Conveyer system cleaning is a market niche: Jacobs Alumnus develops creative business solution


March 10, 2017

“I’ve always been interested in start-ups,” says Kent Bridgewater with a subtle smile. The German-American was a member of the pioneer class of Jacobs University, those who began working toward their degrees in 2001, the year the then International University Bremen was founded. Just recently the 36-year-old founded his own company. Not one that deals with apps or Internet applications. But a start-up in the area of mechanical engineering, which wants to improve the cleaning of conveyor systems.

“Brige” is the name of the company, which began operations in November of last year and maintains a demonstration hall on the site of the old wool combing works near Jacobs University in Bremen. There you can see boxes, a meter long and half a meter wide and tall, which are placed on the suspended conveyor belt. They are a combination washing system and high-pressure dryer. “We use them to clean and dry conveyor chains during operation. Nobody else can do that,” explains Bridgewater.

In many plants, conveyor belts are the arteries of production. Usually, they transport raw product for further processing; that can be anything from pork sides to sheet metal for coating. But along the way they take up dust and dirt particles, which can contaminate the product. Until now, the conveyor chains could only be wet-cleaned and not dried, or they were disassembled completely and sent for external cleaning. Brige now offers an alternative that is cleaner and more affordable.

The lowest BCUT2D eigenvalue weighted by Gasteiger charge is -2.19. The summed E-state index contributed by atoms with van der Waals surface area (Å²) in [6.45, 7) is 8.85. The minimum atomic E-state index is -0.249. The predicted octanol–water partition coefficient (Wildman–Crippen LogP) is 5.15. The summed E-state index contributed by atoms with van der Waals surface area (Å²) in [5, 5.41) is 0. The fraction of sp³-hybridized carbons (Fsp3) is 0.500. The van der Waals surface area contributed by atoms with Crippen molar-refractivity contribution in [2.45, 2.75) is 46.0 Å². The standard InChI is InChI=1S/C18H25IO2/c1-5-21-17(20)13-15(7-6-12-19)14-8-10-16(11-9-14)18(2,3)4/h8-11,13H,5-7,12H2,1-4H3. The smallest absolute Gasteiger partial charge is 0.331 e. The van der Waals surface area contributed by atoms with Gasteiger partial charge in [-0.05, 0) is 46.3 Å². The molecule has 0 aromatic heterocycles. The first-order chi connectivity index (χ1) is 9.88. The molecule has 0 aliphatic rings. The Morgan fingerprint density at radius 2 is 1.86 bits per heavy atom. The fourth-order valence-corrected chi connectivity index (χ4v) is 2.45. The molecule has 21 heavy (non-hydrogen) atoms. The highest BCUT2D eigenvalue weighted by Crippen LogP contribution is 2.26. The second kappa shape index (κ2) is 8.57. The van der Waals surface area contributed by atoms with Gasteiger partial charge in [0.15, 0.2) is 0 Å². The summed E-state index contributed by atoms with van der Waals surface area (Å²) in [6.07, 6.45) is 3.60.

The new development, which emanated from talks with the mechanical engineer and soon-to-be physicist Sven Simeitis, a friend from Bridgewater’s youth in Frankfurt, represents a good 5000 hours of engineering. Simeitis is responsible for the design; Bridgewater, who studied integrated social sciences at Jacobs University in Bremen and worked among others in the sector of shipping companies, handles sales.

The idea for the new cleaning system was born back in 2013. The fact that it took until the end of last year to get Brige started is due, among other things, to the capital requirements, which are distinctly higher in mechanical engineering than, for instance, for app developers. “Without a functioning prototype, the banks won’t provide any money. But we were only able to build a prototype with the help of external capital,” reports Bridgewater.

On the way to entrepreneurship, the Startup Competition at Jacobs University proved to be very helpful. In 2014, Bridgewater presented his business idea there for the first time; representatives of banks approached him and helped him prepare a business plan. A year later, Brige won second place at BRIDGE, an idea competition for company founders at the Bremen universities. A bank provided the initial financing; the City of Hamburg accepted the duo in their Innovation Starter Program. And another contact from his college days also proved very valuable: Bridgewater’s former host family from Bremen joined Brige as co-partners.

Last year, Brige exhibited at the Hannover Trade Fair for the first time and was even represented as a start-up at the opening press conference. At the world’s most important industrial fair, the duo got to talk with large manufacturers of conveyor systems, as well as with companies who themselves face the challenge of dirty conveyor chains. Bridgewater is optimistic. The start-up wants to sell 15 systems this year; that would be a great success.

Throughout the years, Bridgewater has always maintained contact with Jacobs University. He also feels at home at the University of Bremen, where he got his Master in Business Psychology. “I know both worlds,” says he – and he would like to bring them even closer together. And he already has an idea: A big soccer tournament of all the Bremen universities. Brige will donate the challenge cup.


Additional information:

Thomas Joppig | Brand Management, Marketing & Communications
t.joppig [at] | Tel.: +49 421 200-4504